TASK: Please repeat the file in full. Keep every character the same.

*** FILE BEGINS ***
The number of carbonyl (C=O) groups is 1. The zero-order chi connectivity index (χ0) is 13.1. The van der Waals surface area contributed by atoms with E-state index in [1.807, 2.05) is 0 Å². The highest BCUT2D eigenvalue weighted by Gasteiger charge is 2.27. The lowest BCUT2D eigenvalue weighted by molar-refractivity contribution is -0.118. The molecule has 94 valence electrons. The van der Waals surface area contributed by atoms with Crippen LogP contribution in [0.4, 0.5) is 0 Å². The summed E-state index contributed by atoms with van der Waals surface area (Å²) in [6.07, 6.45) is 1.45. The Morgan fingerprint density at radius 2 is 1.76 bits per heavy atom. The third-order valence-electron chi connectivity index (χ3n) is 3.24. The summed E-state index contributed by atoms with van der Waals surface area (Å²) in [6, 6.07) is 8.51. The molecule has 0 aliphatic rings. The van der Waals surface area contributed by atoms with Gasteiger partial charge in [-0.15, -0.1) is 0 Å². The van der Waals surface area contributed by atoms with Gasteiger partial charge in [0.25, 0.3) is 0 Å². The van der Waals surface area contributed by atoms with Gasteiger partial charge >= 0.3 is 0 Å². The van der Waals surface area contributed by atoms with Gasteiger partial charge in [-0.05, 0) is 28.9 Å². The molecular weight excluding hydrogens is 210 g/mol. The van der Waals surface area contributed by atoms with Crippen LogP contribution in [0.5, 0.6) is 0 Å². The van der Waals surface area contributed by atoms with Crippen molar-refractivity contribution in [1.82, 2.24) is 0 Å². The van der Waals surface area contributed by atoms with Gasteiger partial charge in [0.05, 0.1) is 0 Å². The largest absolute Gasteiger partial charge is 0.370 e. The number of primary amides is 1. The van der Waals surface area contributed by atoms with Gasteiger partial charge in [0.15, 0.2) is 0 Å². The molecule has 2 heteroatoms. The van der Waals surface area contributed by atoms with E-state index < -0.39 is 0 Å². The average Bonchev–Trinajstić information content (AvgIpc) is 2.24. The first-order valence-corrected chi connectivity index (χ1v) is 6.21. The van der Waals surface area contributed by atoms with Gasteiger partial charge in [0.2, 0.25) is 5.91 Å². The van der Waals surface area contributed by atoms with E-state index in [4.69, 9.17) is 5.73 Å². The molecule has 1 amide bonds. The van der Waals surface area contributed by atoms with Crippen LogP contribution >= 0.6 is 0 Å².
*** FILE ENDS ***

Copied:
The number of carbonyl (C=O) groups is 1. The zero-order chi connectivity index (χ0) is 13.1. The van der Waals surface area contributed by atoms with E-state index in [1.807, 2.05) is 0 Å². The highest BCUT2D eigenvalue weighted by Gasteiger charge is 2.27. The lowest BCUT2D eigenvalue weighted by molar-refractivity contribution is -0.118. The molecule has 94 valence electrons. The van der Waals surface area contributed by atoms with Crippen LogP contribution in [0.4, 0.5) is 0 Å². The summed E-state index contributed by atoms with van der Waals surface area (Å²) in [6.07, 6.45) is 1.45. The Morgan fingerprint density at radius 2 is 1.76 bits per heavy atom. The third-order valence-electron chi connectivity index (χ3n) is 3.24. The summed E-state index contributed by atoms with van der Waals surface area (Å²) in [6, 6.07) is 8.51. The molecule has 0 aliphatic rings. The van der Waals surface area contributed by atoms with Gasteiger partial charge in [-0.15, -0.1) is 0 Å². The van der Waals surface area contributed by atoms with Gasteiger partial charge in [0.25, 0.3) is 0 Å². The van der Waals surface area contributed by atoms with Gasteiger partial charge >= 0.3 is 0 Å². The van der Waals surface area contributed by atoms with Gasteiger partial charge in [-0.05, 0) is 28.9 Å². The molecular weight excluding hydrogens is 210 g/mol. The van der Waals surface area contributed by atoms with Crippen LogP contribution in [0.5, 0.6) is 0 Å². The van der Waals surface area contributed by atoms with Crippen molar-refractivity contribution in [1.82, 2.24) is 0 Å². The van der Waals surface area contributed by atoms with Gasteiger partial charge in [0.05, 0.1) is 0 Å². The largest absolute Gasteiger partial charge is 0.370 e. The number of primary amides is 1. The van der Waals surface area contributed by atoms with Gasteiger partial charge in [0.15, 0.2) is 0 Å². The molecule has 2 heteroatoms. The van der Waals surface area contributed by atoms with E-state index < -0.39 is 0 Å². The average Bonchev–Trinajstić information content (AvgIpc) is 2.24. The first-order valence-corrected chi connectivity index (χ1v) is 6.21. The van der Waals surface area contributed by atoms with Gasteiger partial charge in [0.2, 0.25) is 5.91 Å². The van der Waals surface area contributed by atoms with E-state index in [4.69, 9.17) is 5.73 Å². The molecule has 1 amide bonds. The van der Waals surface area contributed by atoms with Crippen LogP contribution >= 0.6 is 0 Å².